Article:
One morning, in Syria.
On March 21, 2010, I was on my way to the Damascus airport — packed up and ready to embark an obnoxiously long journey back to the United States. On the way to any airport in the Middle East, I spend the car ride mentally preparing for the journey ahead — but from Syria, I knew I would have to endure a 5-city-layover-marathon that typically took me around 36-48 hours to get home to Oregon. I could hardly wait to hear the questions they planned on asking me when I got to Amsterdam [insert side-eye]. If you think identifying as a Palestinian was a middle-finger to the Western world — wait until you visit Syria. It’s practically criminal to step foot in Syria.
I treated every good-bye like it was my last. I’ve never been particularly graceful when bidding farewell to my family in Jordan and Syria — it always involved the ugly cry. Beyond my inability to anticipate a future visit, my deep sorrow was in the fact that I could never be sure their lives were cherished and protected. It’s not like the Assad regime had a great track record, and nor did Israel or the U.S. Arab, and particularly Palestinian, lives have always been an acceptable casualty to the international community.
In 2010, like all of you, I had no clue that the Arab Uprisings would be sweeping the region soon, or that an agonizing, devastating and seemingly endless war would erupt in Syria. I didn’t know that it would not have an end in sight, and would make it either impossible or heartbreaking for me to return. I couldn’t have imagined that I would spend my adult life searching images of Syrians in news feeds for people I knew, or analyzing photographs of refugees washed ashore in Turkey, or obsessing over drone footage of refugees walking the railroad tracks in Europe looking for asylum. I would never compare the suffering of those in war with those who are in safety. But when you have family in a war zone, it wears on your heart and soul.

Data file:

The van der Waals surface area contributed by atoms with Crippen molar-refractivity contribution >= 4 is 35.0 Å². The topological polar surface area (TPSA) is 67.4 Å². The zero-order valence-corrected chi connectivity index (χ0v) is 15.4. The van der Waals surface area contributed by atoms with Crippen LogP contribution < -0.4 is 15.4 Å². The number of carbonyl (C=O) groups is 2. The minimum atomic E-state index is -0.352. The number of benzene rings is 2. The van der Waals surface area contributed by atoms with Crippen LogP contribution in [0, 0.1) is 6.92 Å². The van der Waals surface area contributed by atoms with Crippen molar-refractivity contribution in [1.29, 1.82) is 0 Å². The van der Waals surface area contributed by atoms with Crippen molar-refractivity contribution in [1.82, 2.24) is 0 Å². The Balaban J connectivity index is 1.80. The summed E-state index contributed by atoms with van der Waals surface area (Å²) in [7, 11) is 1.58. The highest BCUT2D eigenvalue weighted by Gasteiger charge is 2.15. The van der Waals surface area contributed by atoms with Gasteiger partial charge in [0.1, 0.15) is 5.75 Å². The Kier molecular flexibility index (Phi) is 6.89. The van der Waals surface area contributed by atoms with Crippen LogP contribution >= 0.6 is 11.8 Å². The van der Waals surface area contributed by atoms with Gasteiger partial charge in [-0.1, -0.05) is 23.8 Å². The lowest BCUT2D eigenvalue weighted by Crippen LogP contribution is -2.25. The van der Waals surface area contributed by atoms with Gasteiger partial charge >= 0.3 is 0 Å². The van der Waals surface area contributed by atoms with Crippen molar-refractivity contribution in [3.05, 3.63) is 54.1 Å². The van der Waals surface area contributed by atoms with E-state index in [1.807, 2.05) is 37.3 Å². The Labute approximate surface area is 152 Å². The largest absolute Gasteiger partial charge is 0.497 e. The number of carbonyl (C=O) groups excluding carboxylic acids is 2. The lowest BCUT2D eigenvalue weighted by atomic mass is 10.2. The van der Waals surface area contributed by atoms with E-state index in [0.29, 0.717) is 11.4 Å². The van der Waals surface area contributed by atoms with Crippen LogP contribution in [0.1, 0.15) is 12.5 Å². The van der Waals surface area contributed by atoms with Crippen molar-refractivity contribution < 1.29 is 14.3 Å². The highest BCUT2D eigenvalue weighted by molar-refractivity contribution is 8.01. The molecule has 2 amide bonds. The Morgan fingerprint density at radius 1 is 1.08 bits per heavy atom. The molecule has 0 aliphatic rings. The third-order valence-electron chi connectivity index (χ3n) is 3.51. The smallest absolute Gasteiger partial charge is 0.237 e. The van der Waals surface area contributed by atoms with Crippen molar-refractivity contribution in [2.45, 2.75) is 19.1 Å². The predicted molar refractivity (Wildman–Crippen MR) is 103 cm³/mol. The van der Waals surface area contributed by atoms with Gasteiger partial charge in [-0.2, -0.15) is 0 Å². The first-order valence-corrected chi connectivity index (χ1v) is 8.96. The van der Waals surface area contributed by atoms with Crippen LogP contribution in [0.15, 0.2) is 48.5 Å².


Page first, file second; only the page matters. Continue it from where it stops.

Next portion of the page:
I come from a Palestinian family. My mother is a Nakba refugee, and I’ve always understood that we are a displaced people. Displacement is my reality. Diaspora is my reality. And regardless of how many years and generations we live in Diaspora and displacement — we carefully pass the refugee baton to our children as it was passed on to us. Refugee mentality sustains in Diaspora, and no matter where you are planted, you never feel quite at home. Since I first understood I was Palestinian (which is, admittedly, a truly confusing identity to grow into in the U.S.), I had the innate knowledge that nothing was or is permanent.
I understand that home is a fleeting concept if it is not anchored in myself.
I understand that safety is fragile, and frankly a delusion, in countries like Syria and Palestine.
I knew what good-bye meant, and when I said it I meant it — just in case I wouldn’t get the chance again.
So, on this fine morning, as we drove through the Damascus suburbs in my Uncle Yousef’s car, I set out to the airport in tears. Sitting in the back seat of his blue car, the car his son memorably joked “it proves gravity when going down hills”, I cherished every lasting moment and every breathe of air. But I was sad. I could feel that my throat was dry, my heart had dropped to my stomach, and my tears were heavy. Or was that the weight of my suitcases keeping the car from properly accelerating?
I don’t know. It was all heavy.